Three weeks later – a reflection on Easy Street’s last night on Queen Anne

Today marks 3 weeks since Easy Street Records hosted its last in-store performance and shuttered its Queen Anne location’s doors for good. To reminiscence about the loss of one of our independent, locally-owned shops, we have a special guest contributor – Tim Shields was at Easy Street on their last night, watching Yo La Tengo and all of the evening’s events, and he wrote the following article that he’s shared with Queen Anne View.

Easy Street Records, January 2013

Soon-to-be Chase Bank, February 2013

Seattle Bids Farewell to a Musical Institution
by Tim Shields

There were tears. There were goodbyes. There was a marriage proposal. And there was Yo La Tengo, a band underappreciated by the mainstream yet undeniably influential in its own musical community. It was the perfect band to bid farewell to Easy Street Records in the Queen Anne neighborhood of Seattle on Friday, January 18th, 2013. For more than a decade Easy Street has been a staple of the Queen Anne neighborhood and a bastion of Independent music, however, due to the landowner’s request for a ten-year lease, it will soon become a Chase Manhattan Bank.

Waiting anxiously in the crowd were preteens with their parents, gender confused 18-year-olds with braces and lipstick, 20-something hipsters in hunting caps and tight jeans, and balding middle aged music-aficionados who possessed the kind of encyclopedic musical knowledge you’d expect from someone who’s been browsing the record bins for more than a decade.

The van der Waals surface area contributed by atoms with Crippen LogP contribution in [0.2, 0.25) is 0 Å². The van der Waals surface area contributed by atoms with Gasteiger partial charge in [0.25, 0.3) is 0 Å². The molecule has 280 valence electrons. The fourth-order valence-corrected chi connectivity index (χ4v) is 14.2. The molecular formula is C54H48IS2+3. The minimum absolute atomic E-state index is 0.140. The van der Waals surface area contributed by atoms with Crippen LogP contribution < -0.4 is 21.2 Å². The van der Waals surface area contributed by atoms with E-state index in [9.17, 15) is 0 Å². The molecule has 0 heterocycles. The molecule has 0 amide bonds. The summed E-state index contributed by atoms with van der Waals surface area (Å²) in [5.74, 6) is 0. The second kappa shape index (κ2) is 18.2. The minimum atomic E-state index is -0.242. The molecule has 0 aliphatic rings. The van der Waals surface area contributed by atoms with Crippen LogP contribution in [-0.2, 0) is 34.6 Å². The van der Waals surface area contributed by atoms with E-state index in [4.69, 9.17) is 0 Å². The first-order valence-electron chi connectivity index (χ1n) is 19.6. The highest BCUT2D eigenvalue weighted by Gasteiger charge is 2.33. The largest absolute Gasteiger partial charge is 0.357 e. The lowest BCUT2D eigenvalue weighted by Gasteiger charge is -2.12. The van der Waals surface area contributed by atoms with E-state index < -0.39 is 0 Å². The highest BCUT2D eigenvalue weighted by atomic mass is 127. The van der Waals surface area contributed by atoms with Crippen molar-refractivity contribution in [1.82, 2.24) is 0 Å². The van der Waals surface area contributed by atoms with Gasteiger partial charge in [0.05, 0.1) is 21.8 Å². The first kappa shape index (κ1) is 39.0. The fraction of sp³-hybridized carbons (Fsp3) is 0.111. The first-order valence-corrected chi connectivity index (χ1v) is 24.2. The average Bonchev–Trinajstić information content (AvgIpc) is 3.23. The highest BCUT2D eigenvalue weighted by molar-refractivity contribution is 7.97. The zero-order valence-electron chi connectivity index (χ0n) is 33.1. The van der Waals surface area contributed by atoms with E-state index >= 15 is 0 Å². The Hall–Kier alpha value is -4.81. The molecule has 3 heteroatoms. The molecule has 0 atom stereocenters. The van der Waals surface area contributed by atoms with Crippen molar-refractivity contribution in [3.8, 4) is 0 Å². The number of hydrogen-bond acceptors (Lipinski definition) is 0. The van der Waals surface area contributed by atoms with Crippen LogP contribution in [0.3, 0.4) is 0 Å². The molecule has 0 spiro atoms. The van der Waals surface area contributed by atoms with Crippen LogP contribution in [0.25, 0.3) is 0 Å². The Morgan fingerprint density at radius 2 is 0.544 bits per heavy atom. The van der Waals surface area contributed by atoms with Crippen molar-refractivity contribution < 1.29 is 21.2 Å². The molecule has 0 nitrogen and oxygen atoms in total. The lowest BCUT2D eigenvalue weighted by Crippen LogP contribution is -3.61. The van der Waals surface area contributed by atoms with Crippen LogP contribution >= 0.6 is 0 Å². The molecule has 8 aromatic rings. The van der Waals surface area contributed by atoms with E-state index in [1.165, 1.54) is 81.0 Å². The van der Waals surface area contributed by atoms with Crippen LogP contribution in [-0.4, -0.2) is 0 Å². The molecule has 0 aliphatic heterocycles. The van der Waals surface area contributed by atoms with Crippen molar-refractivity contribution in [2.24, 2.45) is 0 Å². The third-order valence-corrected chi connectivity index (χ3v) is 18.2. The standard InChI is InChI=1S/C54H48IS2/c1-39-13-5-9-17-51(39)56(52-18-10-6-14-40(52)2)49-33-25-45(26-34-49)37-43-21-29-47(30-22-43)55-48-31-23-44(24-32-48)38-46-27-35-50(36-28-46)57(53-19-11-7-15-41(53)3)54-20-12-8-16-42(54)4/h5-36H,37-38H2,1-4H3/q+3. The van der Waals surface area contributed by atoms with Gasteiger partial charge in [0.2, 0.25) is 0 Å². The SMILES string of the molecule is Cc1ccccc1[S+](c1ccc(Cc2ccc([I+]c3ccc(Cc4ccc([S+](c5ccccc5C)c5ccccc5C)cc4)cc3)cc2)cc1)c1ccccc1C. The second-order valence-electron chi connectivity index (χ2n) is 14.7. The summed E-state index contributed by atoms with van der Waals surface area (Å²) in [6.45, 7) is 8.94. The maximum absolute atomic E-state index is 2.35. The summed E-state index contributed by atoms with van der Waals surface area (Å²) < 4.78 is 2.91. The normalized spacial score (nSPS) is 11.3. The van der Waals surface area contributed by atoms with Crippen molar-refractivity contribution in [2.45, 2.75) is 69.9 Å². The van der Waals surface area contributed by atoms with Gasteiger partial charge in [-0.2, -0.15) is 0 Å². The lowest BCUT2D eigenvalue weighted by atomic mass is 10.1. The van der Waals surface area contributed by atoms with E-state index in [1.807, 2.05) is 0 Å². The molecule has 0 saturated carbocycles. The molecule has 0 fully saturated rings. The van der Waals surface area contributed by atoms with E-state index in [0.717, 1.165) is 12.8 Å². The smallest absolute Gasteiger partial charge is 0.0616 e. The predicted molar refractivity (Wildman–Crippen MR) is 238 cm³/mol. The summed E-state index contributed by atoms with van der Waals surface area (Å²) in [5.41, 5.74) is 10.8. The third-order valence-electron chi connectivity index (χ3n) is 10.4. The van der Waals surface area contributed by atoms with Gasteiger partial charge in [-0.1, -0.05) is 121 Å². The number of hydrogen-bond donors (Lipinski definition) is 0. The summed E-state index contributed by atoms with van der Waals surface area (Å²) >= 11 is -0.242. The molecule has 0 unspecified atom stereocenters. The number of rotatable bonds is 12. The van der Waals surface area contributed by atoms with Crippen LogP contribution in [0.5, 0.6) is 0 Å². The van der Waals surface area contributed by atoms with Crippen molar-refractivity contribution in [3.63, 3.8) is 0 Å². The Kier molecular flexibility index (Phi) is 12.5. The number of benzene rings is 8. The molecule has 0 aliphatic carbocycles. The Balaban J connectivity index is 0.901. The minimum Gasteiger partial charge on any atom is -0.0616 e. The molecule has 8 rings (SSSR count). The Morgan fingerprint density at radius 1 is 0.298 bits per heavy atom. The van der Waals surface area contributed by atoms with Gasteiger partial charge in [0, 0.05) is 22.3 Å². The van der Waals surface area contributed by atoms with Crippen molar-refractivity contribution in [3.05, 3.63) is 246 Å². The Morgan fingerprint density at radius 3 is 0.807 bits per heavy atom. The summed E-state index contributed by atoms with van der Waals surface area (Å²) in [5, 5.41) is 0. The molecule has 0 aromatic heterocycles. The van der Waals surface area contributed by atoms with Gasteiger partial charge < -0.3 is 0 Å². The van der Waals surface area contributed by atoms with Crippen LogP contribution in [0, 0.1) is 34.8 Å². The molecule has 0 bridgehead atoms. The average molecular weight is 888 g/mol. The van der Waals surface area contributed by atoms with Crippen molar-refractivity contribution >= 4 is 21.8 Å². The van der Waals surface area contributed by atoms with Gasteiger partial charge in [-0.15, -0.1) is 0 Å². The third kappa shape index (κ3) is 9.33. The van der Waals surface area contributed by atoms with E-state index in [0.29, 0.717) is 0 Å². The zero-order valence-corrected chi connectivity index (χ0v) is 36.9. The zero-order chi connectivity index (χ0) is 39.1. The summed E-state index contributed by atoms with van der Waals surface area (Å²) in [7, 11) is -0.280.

By the time the crowd started pouring in, most of the record bins had been, or were in the process of, being removed. In the rear of the store behind a sliding garage door was the stage that supported and helped launch countless bands, from Pearl Jam side projects, to Modest Mouse, The Shins, Brandi Carlile, The Head and the Heart, and Macklemore (before he met Ryan).

For more than an hour the crowd waited shoulder-to-shoulder as foreheads beaded with perspiration and colored shirts ran dark around the arms. Shortly before 7pm, Matt Vaughan, who 12-years prior introduced Elvis Costello to open its doors, stood emotionally before the capacity crowd of 500.

He thanked the countless people who supported the store over the years and gushed at the incredible time he had. Behind him on stage were his past and present employees, some who flew in from as far as Los Angeles and Tennessee to attend the historic closing. Arm in arm they stood like proud cast members on closing night of a successful Broadway run; some in tears, some in embrace, some in awe as they moved between the joy of what they experienced and gained and the sadness and lament of what they were losing. (more…)

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